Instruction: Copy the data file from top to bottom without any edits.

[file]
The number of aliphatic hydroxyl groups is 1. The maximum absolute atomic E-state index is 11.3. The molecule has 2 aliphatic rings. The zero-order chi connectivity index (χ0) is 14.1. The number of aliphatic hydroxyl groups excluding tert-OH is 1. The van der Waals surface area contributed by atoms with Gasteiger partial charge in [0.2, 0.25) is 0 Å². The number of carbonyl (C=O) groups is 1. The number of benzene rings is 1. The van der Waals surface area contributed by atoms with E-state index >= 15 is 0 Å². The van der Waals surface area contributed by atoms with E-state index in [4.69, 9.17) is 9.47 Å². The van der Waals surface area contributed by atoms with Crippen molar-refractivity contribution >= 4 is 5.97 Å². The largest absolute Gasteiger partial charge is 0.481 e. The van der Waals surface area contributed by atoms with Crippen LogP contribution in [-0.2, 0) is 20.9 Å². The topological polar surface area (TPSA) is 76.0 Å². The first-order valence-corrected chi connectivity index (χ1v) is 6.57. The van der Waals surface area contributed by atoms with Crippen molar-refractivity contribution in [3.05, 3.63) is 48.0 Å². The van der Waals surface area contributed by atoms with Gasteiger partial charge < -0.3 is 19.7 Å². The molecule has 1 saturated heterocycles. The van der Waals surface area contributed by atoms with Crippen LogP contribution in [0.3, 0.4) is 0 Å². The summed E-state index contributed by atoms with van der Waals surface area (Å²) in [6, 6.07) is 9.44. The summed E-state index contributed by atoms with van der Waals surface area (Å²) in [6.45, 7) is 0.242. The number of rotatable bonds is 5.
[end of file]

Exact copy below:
The number of aliphatic hydroxyl groups is 1. The maximum absolute atomic E-state index is 11.3. The molecule has 2 aliphatic rings. The zero-order chi connectivity index (χ0) is 14.1. The number of aliphatic hydroxyl groups excluding tert-OH is 1. The van der Waals surface area contributed by atoms with Gasteiger partial charge in [0.2, 0.25) is 0 Å². The number of carbonyl (C=O) groups is 1. The number of benzene rings is 1. The van der Waals surface area contributed by atoms with E-state index >= 15 is 0 Å². The van der Waals surface area contributed by atoms with E-state index in [4.69, 9.17) is 9.47 Å². The van der Waals surface area contributed by atoms with Crippen molar-refractivity contribution >= 4 is 5.97 Å². The largest absolute Gasteiger partial charge is 0.481 e. The van der Waals surface area contributed by atoms with Crippen LogP contribution in [-0.2, 0) is 20.9 Å². The topological polar surface area (TPSA) is 76.0 Å². The first-order valence-corrected chi connectivity index (χ1v) is 6.57. The van der Waals surface area contributed by atoms with Crippen molar-refractivity contribution in [3.05, 3.63) is 48.0 Å². The van der Waals surface area contributed by atoms with Gasteiger partial charge < -0.3 is 19.7 Å². The molecule has 1 saturated heterocycles. The van der Waals surface area contributed by atoms with Crippen LogP contribution in [0.3, 0.4) is 0 Å². The summed E-state index contributed by atoms with van der Waals surface area (Å²) in [6, 6.07) is 9.44. The summed E-state index contributed by atoms with van der Waals surface area (Å²) in [6.45, 7) is 0.242. The number of rotatable bonds is 5.